posted by bruce at 9:19 AM on May 9, 2007 [3 favorites]


but that's pure speculation as the employer may as well have discarded that information as inaccurate and not hired X , because somebody else made a better impression.

From here:
She graduated Phi Beta Kappa, has published in top legal journals and completed internships at leading institutions in her field. So when the Yale law student interviewed with 16 firms for a job this summer, she was concerned that she had only four call-backs. She was stunned when she had zero offers.

[...]

The woman and two others interviewed by The Washington Post learned from friends that they were the subject of derogatory chats on a widely read message board on AutoAdmit...
Yes, because Phi Beta Kappa Yalies are such a hiring liability, and make such bad impressions in interviews. Damn. How am I not getting my point across here? Getting linked to hobo murders or whatever other crazy-assed stuff someone might post about you online is a great way to scare an employer off, particularly a law firm who wants to shy away from hiring potentially controversial associates. This isn't the MySpace pirate-drinking-photo episode where you could argue her own actions caused the end result.
posted by bitter-girl.com at 9:21 AM on May 9, 2007 [3 favorites]


Now if you are working at a computer help desk, having your name attached to something controversial may not be a big deal.

cold-blooded.
posted by ND¢ at 9:24 AM on May 9, 2007


Witch is to say
I Googled Autoadmit hotties….
Old Gypsy woman
spoke to me. Lips stained red
from a bottle of wine.

What was... I seem to be.... driven to... Your honor I rest my case.
posted by MapGuy at 9:25 AM on May 9, 2007


elpapacito, do you always engage in arguments with such energy after admitting that you are ignorant about the facts under discussion?
posted by peacay at 9:25 AM on May 9, 2007


warning: misogyny ahead. Extreme misogyny ahead.

from another Feministe post about AutoAdmit:

Am I a thin-skinned whiner for thinking those posts are beyond the pale? How about if several people wrote the following things about you, or your sister, wife, daughter or friend:

“I want to brutally rape that Jill slut”
“I’m 98% sure that she should be raped (if only in Internet Land)”
“Official Jill Filipovic RAPE Thread”


These are just the first three of a long list; I had copied the whole list but I couldn't quite stomach having my name that close to the festering lot of it.

These aren't minor moderation issues, or difficult questions about whether the board is getting too fractious. If the board is being moderated at all, these topics have no place in the discussion.
posted by felix grundy at 9:27 AM on May 9, 2007


peacay:

nah only when I don't know if the source(s) are reliable , don't want to spend energy collecting facts and think there could be a debate potential..it's not about the facts, it's about how we think about them.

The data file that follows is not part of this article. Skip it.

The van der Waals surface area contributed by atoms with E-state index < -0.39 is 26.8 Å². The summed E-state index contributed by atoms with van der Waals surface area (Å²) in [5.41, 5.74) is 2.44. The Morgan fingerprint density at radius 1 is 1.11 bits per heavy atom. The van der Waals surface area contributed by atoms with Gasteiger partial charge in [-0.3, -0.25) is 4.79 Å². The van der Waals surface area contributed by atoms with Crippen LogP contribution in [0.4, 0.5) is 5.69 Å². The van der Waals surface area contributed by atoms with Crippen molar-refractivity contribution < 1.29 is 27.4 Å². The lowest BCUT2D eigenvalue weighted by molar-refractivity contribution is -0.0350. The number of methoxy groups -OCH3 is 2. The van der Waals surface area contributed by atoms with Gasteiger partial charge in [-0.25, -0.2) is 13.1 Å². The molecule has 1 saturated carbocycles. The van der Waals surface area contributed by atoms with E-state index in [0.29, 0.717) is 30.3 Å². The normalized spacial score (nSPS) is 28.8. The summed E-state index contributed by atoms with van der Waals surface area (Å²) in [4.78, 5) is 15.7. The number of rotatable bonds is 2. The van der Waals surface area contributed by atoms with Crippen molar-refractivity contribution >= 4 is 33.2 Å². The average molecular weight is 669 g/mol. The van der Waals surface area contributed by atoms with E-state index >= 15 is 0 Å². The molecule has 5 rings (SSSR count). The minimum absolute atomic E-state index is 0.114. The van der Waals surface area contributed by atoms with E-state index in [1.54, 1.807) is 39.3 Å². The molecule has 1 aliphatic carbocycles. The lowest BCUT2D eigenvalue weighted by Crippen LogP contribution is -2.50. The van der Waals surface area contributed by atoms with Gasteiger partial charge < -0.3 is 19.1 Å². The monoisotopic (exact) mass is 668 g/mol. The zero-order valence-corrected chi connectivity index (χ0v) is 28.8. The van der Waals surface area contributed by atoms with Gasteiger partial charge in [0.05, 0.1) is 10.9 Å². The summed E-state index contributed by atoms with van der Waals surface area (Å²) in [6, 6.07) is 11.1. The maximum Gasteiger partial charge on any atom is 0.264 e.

posted by elpapacito at 9:29 AM on May 9, 2007


BitchPhD has the best answer to all the "but, but, what about free speech" whiners . . .

live by the sword, die by the sword, motherfucker.
posted by spitbull at 9:30 AM on May 9, 2007


What? You mean Internet Land rape is no longer a prerequisite for admission to law school?
posted by bitter-girl.com at 9:30 AM on May 9, 2007 [1 favorite]


some time i'll tell you how many firms didn't like me! i ended up starting my own.

I can just imagine.
posted by octobersurprise at 9:31 AM on May 9, 2007


Sounds like the law firm wanted to hire people with good judgement. This guy obviously doesn't have any. Too bad.
posted by rtha at 9:41 AM on May 9, 2007


Now if you are working at a computer help desk, having your name attached to something controversial may not be a big deal.

I used to work at a help desk years back, and like most people in the service industry they get treated like shit for helping out snotty clients. It can be a tough job, I really empathize with them.

I've since moved on to some server administration and research programming. I don't know how professional those jobs are, but I was subjected to a typical background check, references etc. Lucky for me that my employer didn't ask me to pretend to be a lawyer at the time I applied for those jobs, so I guess I'll never have the opportunity to find out if I'm really a professional.

I'd ask, but it might result in one of those "if you have to ask" kind of answers, you know?
posted by Blazecock Pileon at 9:41 AM on May 9, 2007 [2 favorites]


it's not about the facts, it's about how we think about them

I don't know whether to laugh or cry on this one. Future criminal prosecutors, listen up! It's not about whether the defendant killed that hobo, it's about how you think about the facts relating to the defendant who may or may not have killed that hobo.